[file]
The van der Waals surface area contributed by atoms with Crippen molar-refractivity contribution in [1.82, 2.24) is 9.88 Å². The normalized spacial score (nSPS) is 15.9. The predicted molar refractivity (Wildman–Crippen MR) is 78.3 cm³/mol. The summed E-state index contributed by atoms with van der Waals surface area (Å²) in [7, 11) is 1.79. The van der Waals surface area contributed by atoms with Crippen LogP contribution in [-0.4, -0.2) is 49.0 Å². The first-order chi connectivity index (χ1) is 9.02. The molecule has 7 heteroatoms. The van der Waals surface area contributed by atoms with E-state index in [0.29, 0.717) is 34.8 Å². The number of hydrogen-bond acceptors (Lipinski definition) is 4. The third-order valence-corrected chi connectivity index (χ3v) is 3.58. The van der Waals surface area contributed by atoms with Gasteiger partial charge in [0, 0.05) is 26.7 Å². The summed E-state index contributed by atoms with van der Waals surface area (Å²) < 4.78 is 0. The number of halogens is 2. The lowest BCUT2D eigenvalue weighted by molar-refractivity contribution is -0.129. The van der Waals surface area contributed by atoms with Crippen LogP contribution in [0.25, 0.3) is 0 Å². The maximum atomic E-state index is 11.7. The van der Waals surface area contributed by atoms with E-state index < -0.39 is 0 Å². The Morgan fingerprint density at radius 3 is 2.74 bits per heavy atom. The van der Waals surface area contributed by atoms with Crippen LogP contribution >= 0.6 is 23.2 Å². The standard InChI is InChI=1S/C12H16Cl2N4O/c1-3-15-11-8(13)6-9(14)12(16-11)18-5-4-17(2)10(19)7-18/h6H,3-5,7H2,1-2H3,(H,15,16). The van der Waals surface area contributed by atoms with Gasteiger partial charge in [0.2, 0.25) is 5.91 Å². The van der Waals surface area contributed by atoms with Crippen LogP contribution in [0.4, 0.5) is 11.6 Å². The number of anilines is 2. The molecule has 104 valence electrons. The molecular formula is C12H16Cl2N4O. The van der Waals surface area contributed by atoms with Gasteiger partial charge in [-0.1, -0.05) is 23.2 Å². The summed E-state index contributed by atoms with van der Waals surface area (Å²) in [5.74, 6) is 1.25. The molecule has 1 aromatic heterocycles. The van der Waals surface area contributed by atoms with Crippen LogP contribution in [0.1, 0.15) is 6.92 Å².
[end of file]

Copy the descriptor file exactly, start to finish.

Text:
The van der Waals surface area contributed by atoms with Crippen molar-refractivity contribution in [1.82, 2.24) is 9.88 Å². The normalized spacial score (nSPS) is 15.9. The predicted molar refractivity (Wildman–Crippen MR) is 78.3 cm³/mol. The summed E-state index contributed by atoms with van der Waals surface area (Å²) in [7, 11) is 1.79. The van der Waals surface area contributed by atoms with Crippen LogP contribution in [-0.4, -0.2) is 49.0 Å². The first-order chi connectivity index (χ1) is 9.02. The molecule has 7 heteroatoms. The van der Waals surface area contributed by atoms with E-state index in [0.29, 0.717) is 34.8 Å². The number of hydrogen-bond acceptors (Lipinski definition) is 4. The third-order valence-corrected chi connectivity index (χ3v) is 3.58. The van der Waals surface area contributed by atoms with Gasteiger partial charge in [0, 0.05) is 26.7 Å². The summed E-state index contributed by atoms with van der Waals surface area (Å²) < 4.78 is 0. The number of halogens is 2. The lowest BCUT2D eigenvalue weighted by molar-refractivity contribution is -0.129. The van der Waals surface area contributed by atoms with Crippen LogP contribution in [0.25, 0.3) is 0 Å². The maximum atomic E-state index is 11.7. The van der Waals surface area contributed by atoms with E-state index < -0.39 is 0 Å². The Morgan fingerprint density at radius 3 is 2.74 bits per heavy atom. The van der Waals surface area contributed by atoms with Crippen LogP contribution >= 0.6 is 23.2 Å². The standard InChI is InChI=1S/C12H16Cl2N4O/c1-3-15-11-8(13)6-9(14)12(16-11)18-5-4-17(2)10(19)7-18/h6H,3-5,7H2,1-2H3,(H,15,16). The van der Waals surface area contributed by atoms with Gasteiger partial charge in [0.2, 0.25) is 5.91 Å². The van der Waals surface area contributed by atoms with Crippen LogP contribution in [0.4, 0.5) is 11.6 Å². The number of anilines is 2. The molecule has 104 valence electrons. The molecular formula is C12H16Cl2N4O. The van der Waals surface area contributed by atoms with Gasteiger partial charge in [-0.1, -0.05) is 23.2 Å². The summed E-state index contributed by atoms with van der Waals surface area (Å²) in [5.74, 6) is 1.25. The molecule has 1 aromatic heterocycles. The van der Waals surface area contributed by atoms with Crippen LogP contribution in [0.1, 0.15) is 6.92 Å².